According to Russell Cooper (1997) Sammy Well is quite old, being in operation when the lighthouse at Cape Inscription was in its construction phases around 1907. In that respect it has intrinsic significance as an indicator of early station activity at the north end of the island. Apparently, fresh water drawn from the well was stored in barrels and carted on horse-drawn wagons to the lighthouse precinct in order to make concrete for the tower. After the light was completed, access to the tower and its facilities (including a large water catchment) was via a light rail and jetty in Turtle Bay, rendering Sammy Well of secondary importance to the light and its people.
While the windmill, the wooden liners, and the abandoned outcamp and tank on the hill above Sammy Well appear relatively 'modern' phenomena, the place has yet another central place in Dirk Hartog Island history and folklore, being a tangible reminder of the presence of 'Sammy Malay' or 'Sammy Hassan', as he was also known. Arguably it is also the foremost remaining physical reminder of the presence of the 'Malays' (as people from the island north of Australia were then collectively known) who came to Shark Bay after 1872. In that context, a link is also made to the colonial entrepreneur Charles Edward Broadhurst who, with Francis Cadell in the 1870s was the chief importer and employer of 'Malays' in the bay as indentured labour. For his part Broadhurst transported 140 'Malays' to this coast on the SS Xantho.
The Walga Rock painting
First recorded by an anthropologist in 1936, theories about the provenance of the painting abound. One story from 1928 indicates that the ship had been painted by an Aboriginal woman 'with fair hair and blue eyes', i.e. by inference a descendent of shipwreck survivors. While another attributes the work to 'Afghan cameleers' and yet another to a group of boys from Cue, the most common is that it had been painted by shipwreck survivors or their descendants. Historian Stan Gratte traced Sammy Malay to the Walga Rock area.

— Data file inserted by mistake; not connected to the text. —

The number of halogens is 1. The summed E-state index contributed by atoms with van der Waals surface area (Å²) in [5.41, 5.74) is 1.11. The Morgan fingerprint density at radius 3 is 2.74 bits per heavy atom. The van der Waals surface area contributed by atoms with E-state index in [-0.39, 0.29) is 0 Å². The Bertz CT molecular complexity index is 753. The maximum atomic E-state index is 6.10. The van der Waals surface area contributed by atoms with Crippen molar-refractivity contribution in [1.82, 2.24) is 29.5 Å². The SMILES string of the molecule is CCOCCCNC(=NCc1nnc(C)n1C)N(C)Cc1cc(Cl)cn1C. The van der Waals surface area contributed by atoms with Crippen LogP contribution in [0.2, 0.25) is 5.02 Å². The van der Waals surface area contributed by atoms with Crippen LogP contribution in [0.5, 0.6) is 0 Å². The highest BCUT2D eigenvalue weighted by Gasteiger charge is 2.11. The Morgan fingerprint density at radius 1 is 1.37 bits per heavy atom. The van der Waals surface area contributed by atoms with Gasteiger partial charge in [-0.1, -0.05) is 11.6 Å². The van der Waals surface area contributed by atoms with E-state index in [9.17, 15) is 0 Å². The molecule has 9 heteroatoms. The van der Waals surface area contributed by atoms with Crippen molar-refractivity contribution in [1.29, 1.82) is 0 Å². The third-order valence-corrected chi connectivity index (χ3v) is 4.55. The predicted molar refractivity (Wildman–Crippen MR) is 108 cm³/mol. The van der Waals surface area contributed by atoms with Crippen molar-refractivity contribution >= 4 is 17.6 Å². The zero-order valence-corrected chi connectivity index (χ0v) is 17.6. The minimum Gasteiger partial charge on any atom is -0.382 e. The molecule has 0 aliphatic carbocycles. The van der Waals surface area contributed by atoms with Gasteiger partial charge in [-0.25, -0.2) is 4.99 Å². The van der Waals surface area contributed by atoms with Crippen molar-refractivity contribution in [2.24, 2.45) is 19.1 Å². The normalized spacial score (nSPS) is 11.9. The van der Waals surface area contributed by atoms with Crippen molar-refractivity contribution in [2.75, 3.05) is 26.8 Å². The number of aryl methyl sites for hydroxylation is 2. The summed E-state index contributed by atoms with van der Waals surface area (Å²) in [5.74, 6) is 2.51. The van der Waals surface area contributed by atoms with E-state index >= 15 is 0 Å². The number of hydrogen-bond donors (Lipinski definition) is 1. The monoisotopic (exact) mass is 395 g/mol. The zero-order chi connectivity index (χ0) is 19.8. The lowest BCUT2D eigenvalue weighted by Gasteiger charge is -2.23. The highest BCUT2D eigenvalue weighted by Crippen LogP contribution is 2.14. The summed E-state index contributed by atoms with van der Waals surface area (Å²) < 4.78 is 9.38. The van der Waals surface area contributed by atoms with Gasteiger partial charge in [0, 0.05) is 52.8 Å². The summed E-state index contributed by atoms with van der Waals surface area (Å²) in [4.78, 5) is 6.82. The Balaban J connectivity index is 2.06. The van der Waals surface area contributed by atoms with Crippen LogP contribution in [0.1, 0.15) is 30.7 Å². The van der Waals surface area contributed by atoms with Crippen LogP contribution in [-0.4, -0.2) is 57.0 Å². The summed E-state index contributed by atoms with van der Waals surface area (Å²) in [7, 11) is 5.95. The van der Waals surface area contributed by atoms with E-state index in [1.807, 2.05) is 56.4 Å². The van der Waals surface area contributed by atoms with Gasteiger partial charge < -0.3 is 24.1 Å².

The SS Xantho link
Though doubts remain there is now compelling evidence that the Walga Rock painting represents the steam-driven auxiliary sailer, the SS Xantho (1872) which sank under Charles Broadhurst and his crew, including a number of 'Malays' at Port Gregory a few miles south of the Murchison.
The painting, which also appears featured in other rock art in the Pilbara, was first linked to the Xantho by anthropologist Dr Ian Crawford and archaeologist Charles Dortch suggested that if Xantho had false gunports, then it could have been the inspiration of the Walga Rock painting. This theory was tested by comparing an existing analysis of the configuration of SS Xantho (e.g. position of the funnel, masts etc.) based on the archaeological evidence and the painting. When false gunports are drawn in, the resemblance is quite compelling, rendering a link with the Walga Rock painting far more likely than with the Zuytdorp or any other sailing ship. This is further strengthened when it is considered that false gunports were a common sight on these shores in the 19th century. For example, the iron barques Sepia and City of York wrecked in 1898 and 1899 respectively carried them.
With links to so many people, places and events, and as a prominent representative of a very important social group, Sammy Malay (Hassan) assumes an importance few would have otherwise envisaged. It renders Sammy Well as one of the most important cultural heritage sites on the island, one requiring protection and interpretation.
A detailed account including appropriate citations of the Archeological Surveys undertaken
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